Through The Crooking Glass
Or, I'm starting with the man in the funhouse mirror.
|Alexandra Erin||Oct 2, 2019|| 5|
So, Trump today said that he agrees with whistleblower protections but only for real whistleblowers, not people who make up bad things about him. That shouldn't be allowed, and he should be allowed to find them and punish them.
This might sound eerily similar to his responses to questions about a free press: he agrees that a free press is important and he doesn't even mind when people say negative things about him, so long as they are fair and true. When asked for an example of a negative story he supports, though, he can't give one, because to him "true" is anything that is good for him in the moment and "fake" is anything that's not.
By this definition, the only good whistleblower is someone like Rudy Giuliani who is saying things that are helpful to his cause. Anyone who is blowing the whistle on him is a fake whistleblower, and deserves no protection.
This is Trump's first and last principle of governance: the whole government, the whole country, exists to serve him. Anyone actively aligned with his will is good and true; anyone who opposes or resists him is bad and false.
But to people who have not fully grasped Trump's rubric for good vs. bad, real vs. fake, his basic declaration that whistleblower protections are only for real whistleblowers who are telling the truth may pass muster. I mean, it sounds good, right? Someone using the whistleblower rules to spread lies is abusing the system in a way that devalues the work of good whistleblowers. We don't want to protect people who go around crying wolf, do we?
As far as principles go, this one is simple, obvious, and wrong.
The idea of determining guilt and innocence at the outset of any kind of legal process is old hat to Trump, who called for the Central Park 5 to be executed not because they had been found guilty but because they were, in his worldview, guilty. Inherently. Intrinsically. Obviously. Anyone could see!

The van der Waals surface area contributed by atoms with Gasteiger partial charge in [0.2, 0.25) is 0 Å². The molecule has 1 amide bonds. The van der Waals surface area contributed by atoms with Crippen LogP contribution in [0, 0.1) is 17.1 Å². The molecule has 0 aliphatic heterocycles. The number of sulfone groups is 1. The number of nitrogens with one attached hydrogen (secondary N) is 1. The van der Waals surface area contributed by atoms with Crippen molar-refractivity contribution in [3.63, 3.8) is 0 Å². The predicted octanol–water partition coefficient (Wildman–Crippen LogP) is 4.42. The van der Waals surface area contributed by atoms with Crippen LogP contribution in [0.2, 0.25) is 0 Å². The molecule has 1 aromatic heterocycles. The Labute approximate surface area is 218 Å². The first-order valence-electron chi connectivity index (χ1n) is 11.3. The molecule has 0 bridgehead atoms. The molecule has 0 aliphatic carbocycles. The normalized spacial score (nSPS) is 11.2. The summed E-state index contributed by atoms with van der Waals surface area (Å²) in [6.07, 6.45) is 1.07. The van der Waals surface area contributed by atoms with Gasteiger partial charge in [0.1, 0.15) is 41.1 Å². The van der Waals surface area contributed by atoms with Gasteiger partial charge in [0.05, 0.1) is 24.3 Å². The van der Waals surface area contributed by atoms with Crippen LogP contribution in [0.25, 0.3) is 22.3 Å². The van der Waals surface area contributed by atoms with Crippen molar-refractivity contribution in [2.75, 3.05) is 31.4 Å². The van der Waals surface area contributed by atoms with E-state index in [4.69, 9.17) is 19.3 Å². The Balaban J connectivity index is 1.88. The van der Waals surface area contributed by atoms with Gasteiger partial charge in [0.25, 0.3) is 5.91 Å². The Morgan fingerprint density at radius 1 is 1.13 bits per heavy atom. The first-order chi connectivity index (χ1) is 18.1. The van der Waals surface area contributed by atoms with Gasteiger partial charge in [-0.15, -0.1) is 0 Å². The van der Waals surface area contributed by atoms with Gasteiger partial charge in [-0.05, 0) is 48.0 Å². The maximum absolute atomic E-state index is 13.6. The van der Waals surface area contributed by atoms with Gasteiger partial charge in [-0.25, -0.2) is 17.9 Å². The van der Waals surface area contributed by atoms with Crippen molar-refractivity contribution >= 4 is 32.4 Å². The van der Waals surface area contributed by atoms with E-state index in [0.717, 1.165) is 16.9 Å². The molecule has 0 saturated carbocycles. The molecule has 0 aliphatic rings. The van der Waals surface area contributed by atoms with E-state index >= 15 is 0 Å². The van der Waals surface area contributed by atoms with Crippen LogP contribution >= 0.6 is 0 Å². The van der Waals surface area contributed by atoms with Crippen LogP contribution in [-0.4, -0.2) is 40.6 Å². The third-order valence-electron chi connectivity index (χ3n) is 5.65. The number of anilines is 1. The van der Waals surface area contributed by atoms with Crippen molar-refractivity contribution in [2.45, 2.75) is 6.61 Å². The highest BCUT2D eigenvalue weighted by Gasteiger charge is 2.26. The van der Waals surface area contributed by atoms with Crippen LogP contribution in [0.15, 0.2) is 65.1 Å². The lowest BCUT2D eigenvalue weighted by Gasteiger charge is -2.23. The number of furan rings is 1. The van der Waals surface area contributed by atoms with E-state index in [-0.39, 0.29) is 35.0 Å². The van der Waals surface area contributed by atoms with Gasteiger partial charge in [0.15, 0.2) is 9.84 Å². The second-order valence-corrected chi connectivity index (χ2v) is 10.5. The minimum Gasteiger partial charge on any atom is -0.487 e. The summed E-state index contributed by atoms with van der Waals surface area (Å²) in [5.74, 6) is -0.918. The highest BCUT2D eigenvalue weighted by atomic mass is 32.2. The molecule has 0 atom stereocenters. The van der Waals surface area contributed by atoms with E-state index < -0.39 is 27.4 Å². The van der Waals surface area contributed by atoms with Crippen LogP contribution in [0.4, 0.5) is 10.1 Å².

Just as he himself is innocent, so innocent that he could shoot a man in broad daylight on 5th Avenue and not be arrested. So innocent that it should be illegal to investigate him for crimes. He's posed this question in so many words: how do you investigate a man who has done nothing?
As with all of Trump's operating principles, in this regard he is the funhouse mirror image of American Conservativism: grossly distorted, oddly magnified, but ultimately a reflection of a real three-dimensional face. This kind of Calvanist predestination, this looking-glass logic where you determine guilt or innocence before you investigate or hold a trial, is at the heart of virtually every reactionary legal defense or offense.
Rick Perry allowed grieving father Cameron Todd Willingham to be executed for the murder of his children, knowing Willingham was inncoent of the crime for which he'd been sentenced but justifying it as he had to be guilty of something. Young Black men and children gunned down by police? They were no angels. George Zimmerman stalked an unarmed boy first from the safety of his truck and then on foot, and when his prey turned to confront him, our legal system decided the armed Zimmerman was somehow standing his ground. When Amber Guyger broke into Botham Jean's apartment and shot him dead, the jury was instructed to consider the Castle Doctrine, as in "a man's home is his..."
It was his home, his castle, his ground, but his murderer could not be convicted until they at least dealt with the question of... well, maybe he was sort of inherently the intruder, if you think about it?
For some supporters of creepy, handsy anime dub actor Vic Mignogna, it seemed obvious that the burden of proof in his defamation lawsuit against his accusers would be on the defendants. Sure, innocent until proven guilty means the plaintiff has to prove his case, but they're already guilty, aren't they? They've already been caught lying, insofar as they're bad people who are saying things that differ from what the good man Vic Mignogna says, and so it would be ridiculous to expect that their lies would have the same standing in court as his truth, right?
That it would be pointless to even have a trial if we're assuming that one side is so obviously wrong that it doesn't need to be proven anymore is either beside the point, or perhaps it's the entire point. The idea here is that the trial is a mere formality, an attempt to ratify what everyone already knows (even if only some people are too wicked to admit it), and if the trial has any other outcome... why, that's a sure sign that wickedness is afoot.
That's certainly how Mignogna's supporters took it when the defamation case didn't go as planned.
And it’s how Trump and his supporters take it, when the legal process goes against them.
How dare this wicked world stoop to punish a good and innocent man, just because he does many terrible, illegal things? Really, the nerve of it all!
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